Last month, a revision to Japan’s Industrial Safety and Health Act obliged firms to offer annual stress tests to employees. That test, if you have not yet taken one, is likely to reveal that you, like millions of others, are under stress.
The law does not require firms to take further action, however. Once employees learn that they are under stress—on the chance they hadn’t suspected—they will be largely left to their own devices to discover how to relax.
Everyone reacts differently to stress. Moreover, recent research has shown that this difference extends to the sexes, in part because of how men and women react to elevated levels of the hormone oxytocin in the brain.
While women are more likely to report feeling stressed, men are more likely to say they are fine. Yet men die more frequently than women from stress-related illnesses such as heart disease, cancer and autoimmune diseases.
The two main categories of stress that affect the body and its health are acute stress and chronic stress.
Most of us experience acute stress every day, in various forms. This morning, I had three minutes to dash the 200 metres from the Keikyu Line to the Shonan-Shinjuku, through a rush-hour crowd in Yokohama Station.
I made it, just, and although the highs and lows of that experience were not quite the equivalent of an Olympic gold medal-winning sprint, it definitely fell into the category of acute stress (who wants to wait another 10 minutes for the next train?).
Chronic stress is with all of us every day as well, and is much less exciting, but can slowly erode our well-being. Examples might be the worry of caring for an elderly relative, poor relations with a supervisor at work or concerns about how you’re going to pay to fund your children through university.
Both acute and chronic stress can be exhausting, but in different ways, and the physical health consequences can be severe. Health problems linked to stress include heart attack, diabetes, depression, obesity, eating disorders, substance abuse, ulcers, insomnia and autoimmune diseases.
So how can you better deal with stress? Resign from your job, move to the South Seas and spend the day fishing and picking up fallen coconuts?
If you can’t manage that, you’ll have to figure out how to cope. That means identifying your stressors and developing a plan to either avoid them or minimize their impact on your life. As a small example, I decided some years ago that I would not discuss politics with my father.
Although everyone is different, in general some of women’s responses to stress are nervousness, decreased energy and crying. Men’s responses, meanwhile, tend to include insomnia, as well as feelings of irritability and anger.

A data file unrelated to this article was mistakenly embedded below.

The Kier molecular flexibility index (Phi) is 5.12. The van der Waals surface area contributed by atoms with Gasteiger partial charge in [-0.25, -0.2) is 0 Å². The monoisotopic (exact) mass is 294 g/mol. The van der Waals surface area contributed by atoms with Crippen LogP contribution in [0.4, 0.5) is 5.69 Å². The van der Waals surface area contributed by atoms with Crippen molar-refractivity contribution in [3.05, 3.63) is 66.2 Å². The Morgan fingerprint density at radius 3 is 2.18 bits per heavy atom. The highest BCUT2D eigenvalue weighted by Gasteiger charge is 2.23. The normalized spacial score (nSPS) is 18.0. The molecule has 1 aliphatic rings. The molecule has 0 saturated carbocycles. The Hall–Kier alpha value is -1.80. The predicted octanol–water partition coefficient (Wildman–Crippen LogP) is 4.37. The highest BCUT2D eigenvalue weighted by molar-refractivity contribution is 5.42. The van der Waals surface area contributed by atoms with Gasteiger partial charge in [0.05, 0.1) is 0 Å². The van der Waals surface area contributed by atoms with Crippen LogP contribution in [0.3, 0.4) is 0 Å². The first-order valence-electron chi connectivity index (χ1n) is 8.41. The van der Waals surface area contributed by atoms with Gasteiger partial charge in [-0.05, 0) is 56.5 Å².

Exercise is a wonderful stress reliever. It increases the body’s production of endorphins, which ward off depression; inhibits the body’s production of stress hormones; helps relax muscles; and can lead to better sleep habits.
Also important is time management. Nearly all of us feel we don’t have enough time to accomplish everything we need to or want to in our professional and personal lives. You would like to watch your daughter’s ballet recital, but you really need to finish that report before the weekend, and so on.
Aside from photographs of kittens, there is nothing easier to find on the (safe for work) Internet than articles about time management, so I won’t bore you with articles listing “top tips guaranteed to give you 20 extra hours of time per week”. You can Google those yourself.
Everyone’s situation is different; your job, home and domestic circumstances are among the many factors that contribute to the levels of stress you may feel on a given day. However, there are some universal strategies for taking care of yourself, no matter where you work and live.
Getting enough sleep is the starting point for adults and young people. Eating regularly and healthily is important, as is exercising—reasonably—regularly.
Friendships allow you to express your concerns, and open the valve to let out some of the pressure that results from the stresses you are feeling. That’s especially true for men, because we tend to play the tough guy.
Finally, there are times when we can’t deal with our stress by ourselves, and need support. Friends and family can provide that support, as can professional therapists and counsellors.
And of course, there’s the TELL Lifeline. If you need to talk, we’re here to listen.